Milwaukee Brewers History – MVP Rollie Fingers

This Craig Counsell kid has a trophy too! (with outfielder Dion James)

Milwaukee Brewers reliever Rollie Fingers spent the first two months of the 1981 offseason adding hardware to his trophy case. First, he won the Cy Young Award as the American League’s top pitcher, and then he took home honors as the league’s Most Valuable Player. Fingers became the first reliever – and the first pitcher since his Oakland teammate Vida Blue in 1971 – to win both awards.

Fingers was humble after receiving the MVP award and noted many players who had great seasons and could have won the award. Oakland outfielder Rickey Henderson hit .319 and had 56 stolen bases in the strike-shortened season and finished a mere four votes behind Fingers in the voting.

Baltimore first baseman Eddie Murray, Boston outfielder Dwight Evans, and Oakland outfielder Tony Armas were next on the list. The three tied for the AL lead in home runs with 22, but Murray drove in the most runs (78) and had a higher batting average (.304) than the others.

The Professional Baseball Writers of America cast 15 first-place votes for Fingers, nine for second, two for third, one for fourth, and one for sixth, which totaled 312 points. Henderson had 12 first-place votes but may have won the award had his teammate Armas not gotten a lone first-place vote.

The pitching numbers for Fingers were stellar despite the mid-season two month break due to the player’s strike. He was a key leader behind the Brewers winning the second-half title in the AL East. In 47 appearances, he posted a slim 1.04 ERA with a 6-3 record and 28 saves. The ERA was his lowest single season mark as well as being lower than career marks by Bruce Sutter, Mariano Rivera, and Trevor Hoffman. He walked just 13 batters and gave up 55 hits in 78 innings for a WHIP of 0.872.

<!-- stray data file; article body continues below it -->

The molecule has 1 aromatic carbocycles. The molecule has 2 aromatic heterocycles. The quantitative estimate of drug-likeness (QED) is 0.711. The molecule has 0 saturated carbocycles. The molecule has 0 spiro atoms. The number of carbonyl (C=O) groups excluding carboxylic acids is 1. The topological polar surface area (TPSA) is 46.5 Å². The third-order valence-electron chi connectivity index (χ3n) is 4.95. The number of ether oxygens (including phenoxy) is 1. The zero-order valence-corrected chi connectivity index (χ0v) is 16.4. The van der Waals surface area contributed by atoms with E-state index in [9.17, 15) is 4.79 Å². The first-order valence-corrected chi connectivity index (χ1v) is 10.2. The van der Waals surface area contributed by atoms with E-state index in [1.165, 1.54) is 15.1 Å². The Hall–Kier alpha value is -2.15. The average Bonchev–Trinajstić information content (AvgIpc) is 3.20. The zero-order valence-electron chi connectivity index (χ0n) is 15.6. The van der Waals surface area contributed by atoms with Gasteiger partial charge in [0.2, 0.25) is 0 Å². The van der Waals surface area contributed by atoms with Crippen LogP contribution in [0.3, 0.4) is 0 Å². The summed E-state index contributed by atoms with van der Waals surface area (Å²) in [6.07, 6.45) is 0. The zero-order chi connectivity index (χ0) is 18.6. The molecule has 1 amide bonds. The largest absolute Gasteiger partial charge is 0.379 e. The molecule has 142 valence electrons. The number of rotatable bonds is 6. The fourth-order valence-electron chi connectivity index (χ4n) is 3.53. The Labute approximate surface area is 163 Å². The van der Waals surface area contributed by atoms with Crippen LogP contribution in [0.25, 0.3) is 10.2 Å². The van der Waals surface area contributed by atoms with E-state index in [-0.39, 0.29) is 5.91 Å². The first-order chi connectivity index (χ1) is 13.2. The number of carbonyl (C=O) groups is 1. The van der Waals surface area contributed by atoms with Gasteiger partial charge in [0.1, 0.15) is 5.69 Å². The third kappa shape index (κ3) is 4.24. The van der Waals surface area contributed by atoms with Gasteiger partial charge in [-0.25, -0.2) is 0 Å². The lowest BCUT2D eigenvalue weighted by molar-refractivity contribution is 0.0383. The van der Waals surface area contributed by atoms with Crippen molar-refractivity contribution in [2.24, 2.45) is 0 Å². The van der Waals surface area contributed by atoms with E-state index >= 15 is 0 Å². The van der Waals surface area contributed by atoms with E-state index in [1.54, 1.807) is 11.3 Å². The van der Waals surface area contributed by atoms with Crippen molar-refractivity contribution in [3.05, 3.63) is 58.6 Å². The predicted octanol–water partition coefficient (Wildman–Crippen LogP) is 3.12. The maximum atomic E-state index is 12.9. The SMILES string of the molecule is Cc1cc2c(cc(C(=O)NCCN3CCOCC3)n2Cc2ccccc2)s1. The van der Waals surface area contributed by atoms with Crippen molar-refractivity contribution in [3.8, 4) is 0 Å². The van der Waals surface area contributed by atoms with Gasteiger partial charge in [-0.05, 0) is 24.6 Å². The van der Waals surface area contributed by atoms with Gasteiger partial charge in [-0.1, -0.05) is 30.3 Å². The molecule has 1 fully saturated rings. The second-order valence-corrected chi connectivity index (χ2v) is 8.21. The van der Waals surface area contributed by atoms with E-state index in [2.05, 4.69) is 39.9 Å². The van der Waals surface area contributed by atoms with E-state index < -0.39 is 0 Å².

Fingers called it his best season ever and said he was surprised at winning the MVP award, but happy.

“At age 35, I didn’t think I had another season like this in me,” Fingers said. “I gave up 10 runs all year and all of them were earned.”

Three of those runs came on a homer by Evans in late May to tie the game 6-6. Boston scored another run off Fingers in the 10th inning and gave him one of his three losses. Fingers had spent the first nine years of his career in the AL, before playing with San Diego for the next four years. He had been working hard to re-acclimate to AL hitters and didn’t realize Evans liked to swing at 3-0 pitches. Fingers threw a fastball over the middle of the plate and Evans jumped all over the pitch.

Second baseman Jim Gantner said that was the only pitch he saw Fingers throw down the middle of the plate that season. In his opinion, the pitch was the only mistake Fingers made the entire season, and joked that it was his own fault for not telling Fingers.

“He blamed me because I didn’t come in and tell him Evans was a good 3-0 hitter,” Gantner said. “He said, ‘That’s your fault, because if I had known that I would’ve hit the corner.’ ”

Fingers had a long history with success and winning awards going back to his days with Oakland when the team won the World Series 1972-74. He was the series MVP in 1974 and then went on to win the National League Fireman of the Year with San Diego in 1977-78 and 1980. The stint with the Padres ended with a trade to St. Louis, who traded the hurler to Milwaukee four days later with Ted Simmons and Pete Vuckovich.

Simmons, Fingers, and Yount

Fingers maintained that awards at the end of the season were fine, but he was really shooting toward getting back to the World Series with the Brewers.

“I guess it just wasn’t mean to be, but we’ll do it next year” he said about the Brewers losing to the New York Yankees in the five game divisional playoffs. “We just missed it this time.”

His teammates knew that if they had Rollie Fingers, they had a shot at getting to the World Series. While Fingers like to remain loose off the field and joked around, on the mound he was all business. Third baseman Paul Molitor could attest to his behavior on the field.

“When there was an out and we threw the ball around the horn, I had the privilege of throwing it back to him,” Molitor said. “He would say, ‘Give me the (expletive) ball.’

“I knew one thing, to stay off his mound.”

My book Building the Brewers: Bud Selig and the Return of Major League Baseball to Milwaukee is available to be ordered on the McFarland website.

(The story you just read is not part of the book)

This pitch probably ended in a strikeout

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